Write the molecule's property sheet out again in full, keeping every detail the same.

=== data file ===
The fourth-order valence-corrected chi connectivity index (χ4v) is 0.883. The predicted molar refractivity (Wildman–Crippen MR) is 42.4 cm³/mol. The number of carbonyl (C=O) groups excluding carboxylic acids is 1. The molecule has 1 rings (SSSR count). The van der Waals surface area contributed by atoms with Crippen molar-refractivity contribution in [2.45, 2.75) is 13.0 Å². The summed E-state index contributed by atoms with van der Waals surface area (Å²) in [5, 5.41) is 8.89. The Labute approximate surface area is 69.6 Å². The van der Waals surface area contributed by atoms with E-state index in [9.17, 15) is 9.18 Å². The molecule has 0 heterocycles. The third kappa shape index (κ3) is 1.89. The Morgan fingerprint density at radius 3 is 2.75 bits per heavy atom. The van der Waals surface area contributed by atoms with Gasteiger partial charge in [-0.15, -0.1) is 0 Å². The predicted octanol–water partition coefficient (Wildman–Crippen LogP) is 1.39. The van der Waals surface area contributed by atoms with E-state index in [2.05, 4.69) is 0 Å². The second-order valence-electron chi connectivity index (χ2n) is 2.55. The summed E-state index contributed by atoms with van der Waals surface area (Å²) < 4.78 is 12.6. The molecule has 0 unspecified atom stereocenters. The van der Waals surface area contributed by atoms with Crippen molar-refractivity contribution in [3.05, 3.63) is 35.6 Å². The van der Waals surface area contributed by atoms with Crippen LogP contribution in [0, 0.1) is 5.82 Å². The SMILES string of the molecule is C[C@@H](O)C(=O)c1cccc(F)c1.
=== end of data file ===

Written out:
The fourth-order valence-corrected chi connectivity index (χ4v) is 0.883. The predicted molar refractivity (Wildman–Crippen MR) is 42.4 cm³/mol. The number of carbonyl (C=O) groups excluding carboxylic acids is 1. The molecule has 1 rings (SSSR count). The van der Waals surface area contributed by atoms with Crippen molar-refractivity contribution in [2.45, 2.75) is 13.0 Å². The summed E-state index contributed by atoms with van der Waals surface area (Å²) in [5, 5.41) is 8.89. The Labute approximate surface area is 69.6 Å². The van der Waals surface area contributed by atoms with E-state index in [9.17, 15) is 9.18 Å². The molecule has 0 heterocycles. The third kappa shape index (κ3) is 1.89. The Morgan fingerprint density at radius 3 is 2.75 bits per heavy atom. The van der Waals surface area contributed by atoms with Gasteiger partial charge in [-0.15, -0.1) is 0 Å². The predicted octanol–water partition coefficient (Wildman–Crippen LogP) is 1.39. The van der Waals surface area contributed by atoms with E-state index in [2.05, 4.69) is 0 Å². The second-order valence-electron chi connectivity index (χ2n) is 2.55. The summed E-state index contributed by atoms with van der Waals surface area (Å²) < 4.78 is 12.6. The molecule has 0 unspecified atom stereocenters. The van der Waals surface area contributed by atoms with Crippen molar-refractivity contribution in [3.05, 3.63) is 35.6 Å². The van der Waals surface area contributed by atoms with Crippen LogP contribution in [0, 0.1) is 5.82 Å². The SMILES string of the molecule is C[C@@H](O)C(=O)c1cccc(F)c1.